Asian Longhorned Beetle

This little pest attacks mostly maple trees but can go after other common species as well.

What You Need to Know

The Asian Longhorned Beetle was first found in Brooklyn, New York, in 1996. It is thought to have come to the U.S. in wood pallets and other packing material from China. It has only appeared in a few spots so far, and officials have worked quickly to contain it. But if it ever does get established, it could be devastating to maples and other trees.

Are My Woods At Risk?

The Asian Longhorned Beetle (ALB) attacks mostly maples, but is also known to go after boxelder, willow, elm, birch, horsechestnut, poplar, ash, London plane tree, mimosa, European mountain ash, hackberry, katsura tree, and golden rain tree.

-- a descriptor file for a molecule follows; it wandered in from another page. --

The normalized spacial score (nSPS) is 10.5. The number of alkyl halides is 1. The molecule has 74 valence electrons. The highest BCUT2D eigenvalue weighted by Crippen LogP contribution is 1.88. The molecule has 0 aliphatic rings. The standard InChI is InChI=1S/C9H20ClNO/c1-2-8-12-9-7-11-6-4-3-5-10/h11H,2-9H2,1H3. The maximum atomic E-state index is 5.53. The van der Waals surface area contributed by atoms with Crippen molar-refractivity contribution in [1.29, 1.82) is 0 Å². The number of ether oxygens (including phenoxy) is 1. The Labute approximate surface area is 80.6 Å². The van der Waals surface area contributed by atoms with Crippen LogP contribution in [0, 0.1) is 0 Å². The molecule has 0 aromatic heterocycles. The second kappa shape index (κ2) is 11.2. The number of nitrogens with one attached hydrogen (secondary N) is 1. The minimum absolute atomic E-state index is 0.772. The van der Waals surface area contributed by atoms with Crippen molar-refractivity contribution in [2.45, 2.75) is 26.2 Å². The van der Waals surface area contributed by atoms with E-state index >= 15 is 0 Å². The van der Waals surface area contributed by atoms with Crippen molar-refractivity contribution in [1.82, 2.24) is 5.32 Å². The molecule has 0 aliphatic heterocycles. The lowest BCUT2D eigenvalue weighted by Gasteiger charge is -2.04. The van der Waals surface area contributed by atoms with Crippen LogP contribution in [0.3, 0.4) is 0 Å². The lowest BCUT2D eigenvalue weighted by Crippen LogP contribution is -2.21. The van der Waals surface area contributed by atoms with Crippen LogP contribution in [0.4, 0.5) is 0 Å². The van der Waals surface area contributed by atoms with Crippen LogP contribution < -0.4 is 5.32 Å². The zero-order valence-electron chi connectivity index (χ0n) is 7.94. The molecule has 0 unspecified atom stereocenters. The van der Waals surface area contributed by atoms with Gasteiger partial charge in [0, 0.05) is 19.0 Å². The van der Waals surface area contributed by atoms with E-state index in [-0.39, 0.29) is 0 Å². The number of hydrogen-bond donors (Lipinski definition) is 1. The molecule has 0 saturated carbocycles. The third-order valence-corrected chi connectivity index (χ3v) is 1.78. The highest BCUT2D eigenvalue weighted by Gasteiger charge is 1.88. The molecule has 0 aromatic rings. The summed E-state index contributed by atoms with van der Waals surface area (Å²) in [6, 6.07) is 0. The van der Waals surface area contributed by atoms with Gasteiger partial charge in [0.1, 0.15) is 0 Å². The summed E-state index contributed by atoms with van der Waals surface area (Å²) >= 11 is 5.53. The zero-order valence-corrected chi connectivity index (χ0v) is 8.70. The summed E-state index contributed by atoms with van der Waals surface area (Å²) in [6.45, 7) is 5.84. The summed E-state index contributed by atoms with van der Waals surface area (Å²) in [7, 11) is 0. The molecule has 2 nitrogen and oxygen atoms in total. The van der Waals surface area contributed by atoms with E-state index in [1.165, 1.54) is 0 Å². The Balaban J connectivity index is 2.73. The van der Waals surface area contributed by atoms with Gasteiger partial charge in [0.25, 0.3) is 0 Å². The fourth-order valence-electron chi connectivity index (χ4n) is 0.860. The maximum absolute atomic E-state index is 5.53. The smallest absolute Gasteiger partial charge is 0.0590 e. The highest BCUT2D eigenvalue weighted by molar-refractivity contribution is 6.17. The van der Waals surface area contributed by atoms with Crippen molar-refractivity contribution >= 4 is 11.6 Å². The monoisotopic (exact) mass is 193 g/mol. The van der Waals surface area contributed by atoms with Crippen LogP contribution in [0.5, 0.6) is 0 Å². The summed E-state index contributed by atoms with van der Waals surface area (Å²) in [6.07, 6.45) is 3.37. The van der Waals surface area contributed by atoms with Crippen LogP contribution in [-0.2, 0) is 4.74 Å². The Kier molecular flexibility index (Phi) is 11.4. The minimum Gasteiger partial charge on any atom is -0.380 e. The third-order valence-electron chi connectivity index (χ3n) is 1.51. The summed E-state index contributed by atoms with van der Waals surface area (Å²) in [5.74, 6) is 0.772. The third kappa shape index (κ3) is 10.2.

This destructive beetle has so far only been found in a few places in the United States. Maps on this page from the U.S. Department of Agriculture show where it has appeared in Massachusetts, New Jersey, New York, and Ohio.  Because the beetle arrives in shipping material from Asia, it could appear almost anywhere. It's important to find any infestations quickly so the beetle can be contained.

With the right information, you can protect your woods. Start by learning about Asian Longhorned Beetles, or jump to steps for infestation response or prevention . And remember, help is always available.

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